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Dental Research and Management (ISSN: 2572-6978)

Case Report

Gorlin-Goltz Syndrome: A Familial Case Report

Hugo Romero, Charlotte Medina Montoya, Hernan Enrique Yanes Moya and VilmaUmanzor

DOI Number:


Published on October, 2020


Gorlin-Goltz Syndrome (GGS) also known as Nevoid Basal Cell Carcinoma Syndrome is a rare autosomal dominant disorder. Is characterized for presenting some clinical features such as palmar pits, fused eyebrows, multiple odontogenic keratocyst, which are considered some of the most common signs. In our case, a rare familial case highlights awareness when a member of the family is diagnosed with this condition, and the probability to find in one the first degree relative. Once again it is confirmed that is impossible to determine without the radiographical analysis such as Cone Beam Computed Tomography (CBCT), ortophantomography, magnetic resonance imaging, to corroborate with clinical aspects, advising that, this could be the best way for the sake of patients benefit. Many treatments less aggressive have been proposed along the years, with a lower percentage of success against the traditional way, specifically surgical enucleation/marsupialization combined with peripheral osteotomy, in order to approach the variable behavior of nevoid basal cell carcinoma syndrome. The early diagnosis is considered the key to well manage this kind of disease, due to its aggressiveness, potential to become malignant, and in some cases, with a silent destructive pattern.



Gorlin-Goltz syndrome also known as Nevoid Basal Cell Carcinoma Syndrome was described for the first time in 1894 from Jarisch and White [1]. Later in 1939, Straith described a familiar case in which multiple basocellular carcinomas and cysts appeared. In 1953, Gross presented a case suggesting additional signs such as synostosis of the first left rib and bilateral bifurcation of the sixth ribs. On the other hand, Bettley and Ward were the first to relate the presence of palmar and plantar pits with this syndrome. Nevertheless, it was not until 1960 when Robert James Gorlin and William Goltz established classical triad that characterizes the diagnosis of this syndrome (multiple basocellular epitheliomas, keratocysts in the jaws and bifid ribs [2]. Later this triad was modified by Rayner et al., who established that cysts had to appear simultaneously, either with calcifications of the falx cerebri, or with palmar and plantar pits, in order to arrive at a diagnosis [3]. The porpoise is discussing one familial case of Gorlin Goltz Syndrome and describing the characteristics and features this syndrome expresses.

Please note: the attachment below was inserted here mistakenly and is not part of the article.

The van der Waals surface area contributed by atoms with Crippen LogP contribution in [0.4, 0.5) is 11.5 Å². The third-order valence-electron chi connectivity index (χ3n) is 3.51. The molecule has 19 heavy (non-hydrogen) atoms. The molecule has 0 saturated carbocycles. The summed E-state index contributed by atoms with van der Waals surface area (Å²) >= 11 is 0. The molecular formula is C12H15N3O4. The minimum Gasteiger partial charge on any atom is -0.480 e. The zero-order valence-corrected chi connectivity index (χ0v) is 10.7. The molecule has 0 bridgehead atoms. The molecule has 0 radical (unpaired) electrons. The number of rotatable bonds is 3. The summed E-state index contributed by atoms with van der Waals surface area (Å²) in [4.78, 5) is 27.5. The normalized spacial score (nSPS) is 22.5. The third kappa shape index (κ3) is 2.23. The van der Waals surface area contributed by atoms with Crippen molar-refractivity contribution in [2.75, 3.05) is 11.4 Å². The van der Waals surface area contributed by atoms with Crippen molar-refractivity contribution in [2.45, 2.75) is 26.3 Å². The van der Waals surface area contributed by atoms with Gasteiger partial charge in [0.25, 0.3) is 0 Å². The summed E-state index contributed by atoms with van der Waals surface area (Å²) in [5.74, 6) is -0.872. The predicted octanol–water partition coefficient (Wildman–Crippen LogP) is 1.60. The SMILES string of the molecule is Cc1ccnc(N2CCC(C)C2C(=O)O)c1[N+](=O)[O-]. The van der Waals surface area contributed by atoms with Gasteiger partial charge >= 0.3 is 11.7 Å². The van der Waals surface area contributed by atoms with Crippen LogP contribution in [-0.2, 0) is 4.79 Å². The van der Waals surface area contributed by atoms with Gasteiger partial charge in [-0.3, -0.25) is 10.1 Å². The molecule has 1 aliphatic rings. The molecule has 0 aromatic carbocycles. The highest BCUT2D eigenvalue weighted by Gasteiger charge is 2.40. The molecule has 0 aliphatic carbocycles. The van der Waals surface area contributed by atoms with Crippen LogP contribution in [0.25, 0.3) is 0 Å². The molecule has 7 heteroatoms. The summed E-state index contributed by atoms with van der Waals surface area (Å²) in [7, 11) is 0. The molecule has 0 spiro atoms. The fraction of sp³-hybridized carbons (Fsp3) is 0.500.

Case Report


A patient of 18-year-old was referred to our hospital with a chief complaint of pain in the mandible accompanied with swelling in bilateral retromolar zone and symphysis area. Patient presented sensibility and mobility in lower dental pieces. Physical examination revealed fused eyebrows, mandibular prognatism, mild hypertelorism, bony bridging of sella turca, odontogenic keratocysts, punctat dyskeratotic pits on hand and face (Figure 1 and Figure 2), and hyperneumanization of paranasal sinuses.


Figure 1: Frontal profile of the patient.


Figure 2: Palm pits.


The CBCT (Figure 3) and the orthopantomogram (Figure 4) was advised which revealed three cystic lesions in mandibular bone, one in the symphysis and one on each side of the mandibular angle, and two involving the maxillary canine region on both sides with the displaced permanent teeths. It also revealed dental agenesis of 1.8, 2.6, 2.7, 2.8, 3.8 and 4.8. The 1.3, 2.3, 3.3, and 3.7 were displaced owed to the presence of keratocysts. The odontogenic keratocyst typically shows a thin, friable wall, which if often difficult to enucleate from the bone in one piece. The cystic lumen may contain a clear liquid that is like a transudate of serum, on microscopic examination consists of keratinaceous debris.


Figure 3: Cone beam computed tomography.


Figure 4:Orthopantomogram showing three cystic lesions in the mandible, and two involving the maxilla canine region.


Multiple odontogenic keratocysts are seen in 85% of cases, nearly all of which develop between the ages of 7 and 40 years. The peak age of development is between 12 and 25 years. Odontogenic keratocysts develop three times more frequently in the mandible than in the maxilla. The growth rate and aggressiveness of odontogenic keratocysts associated with basal cell nevus syndrome are no different than those associated with isolated odontogenic keratocysts. However, the emergence of odontogenic keratocysts from odontogenic [4].


Microscopically, the thin fibrous wall is essentially devoid of any inflammatory infiltrate. The epithelial lining is composed of a uniform layer of stratified squamous epithelium, usually six to eight cells in thickness. The epithelium and connective tissue interface is usually flat, and rete ridge formation it’s inconspicuous (Figure 5) [5].

Figure 5: OdontogenicKeratocyst: The epithelial lining is from 6 to 8 thick.


The patient was asked about the other family members and revealed that his mother, sister, and brother had similar characteristic lesions. His mother was diagnosed at the age of 27, her principal complain was pain in the lower jaw, specifically in the mental zone (Figure 6). The orthopantomogram showed four dark radiolucent lesions compatible with odontogenic keratocyst. Biopsy was performed to confirm the disease (Figure 7).


Figure 6: Frontal profile of the mother.


Figure 7:Ortophantomogram showing four cystic lesions, located in the intermaxillary suture zone, both mandibular ramus and symphysis.